Mid-Atlantic Iron Belt Project - Phase 2 - Rittenhouse Gap Geophysical Reconnaissance Survey

Kurt Friehauf - Kutztown University

Four undergraduates student involved:
Project:  Using GPS integrated with a laser surveyor to determine precise locations of measurements, students used a proton precession magnetometer and gamma ray spectrometer to measure the intensity of the magnetic field and the gamma emissions of basement rocks beneath thick soil cover.  The intensity of the earth’s magnetic field is locally affected by the presence of magnetic minerals in rock.  Gamma rays are emitted from rocks as minute amounts of radioactive isotopes that are present in all rocks decay.  The intensity of different types of gamma ray emissions translates directly into the concentrations of potassium, uranium, and thorium in the rock.  Measurements were made along two 80-meter long linear traverses spaced every two meters.  Because the magnetometer, GPS, and gamma ray spectrometer can potentially interfere with each other’s measurements, we required a 3-4-person team for data collection to keep the devices separated by a safe distance.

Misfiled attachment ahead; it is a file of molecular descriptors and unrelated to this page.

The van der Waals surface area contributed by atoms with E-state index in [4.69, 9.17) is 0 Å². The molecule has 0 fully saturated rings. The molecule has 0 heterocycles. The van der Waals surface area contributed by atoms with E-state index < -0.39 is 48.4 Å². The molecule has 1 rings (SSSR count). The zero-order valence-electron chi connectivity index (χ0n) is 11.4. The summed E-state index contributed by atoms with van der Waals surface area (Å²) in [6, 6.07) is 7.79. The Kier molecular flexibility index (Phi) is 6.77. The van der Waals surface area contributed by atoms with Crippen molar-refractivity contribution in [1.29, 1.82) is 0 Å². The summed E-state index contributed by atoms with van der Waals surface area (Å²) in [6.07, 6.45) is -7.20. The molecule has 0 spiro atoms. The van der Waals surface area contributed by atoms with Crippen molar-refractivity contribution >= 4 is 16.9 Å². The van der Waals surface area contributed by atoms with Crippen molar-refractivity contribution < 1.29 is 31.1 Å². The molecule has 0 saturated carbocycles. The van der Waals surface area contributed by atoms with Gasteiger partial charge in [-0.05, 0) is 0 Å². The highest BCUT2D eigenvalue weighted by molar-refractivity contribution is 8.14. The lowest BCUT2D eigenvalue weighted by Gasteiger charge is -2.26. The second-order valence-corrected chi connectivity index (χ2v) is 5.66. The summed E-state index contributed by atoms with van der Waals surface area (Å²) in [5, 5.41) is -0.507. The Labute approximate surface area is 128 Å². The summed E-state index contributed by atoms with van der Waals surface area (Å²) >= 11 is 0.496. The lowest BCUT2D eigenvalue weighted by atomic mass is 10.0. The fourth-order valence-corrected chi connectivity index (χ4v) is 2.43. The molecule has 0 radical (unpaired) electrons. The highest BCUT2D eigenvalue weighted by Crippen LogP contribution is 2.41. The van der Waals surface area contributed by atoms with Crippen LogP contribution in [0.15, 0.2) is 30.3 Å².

Results: Although gamma ray data did not have a recognizable pattern, possibly due to varying thickness of soil cover “shielding” gamma emissions, the magnetic data clearly demonstrated that we could successfully identify the locations of magnetite veins buried beneath the forest litter.  Laser surveying was successful for determining sample location because tree cover blocked GPS signals, although the close spacing of trees prevented long distance shots.  We concluded that standard GPS techniques would be quicker if we made measurements late in the fall or in winter when tree canopy was clear. 

on to Phase 3 - Rittenhouse Geophysical Survey

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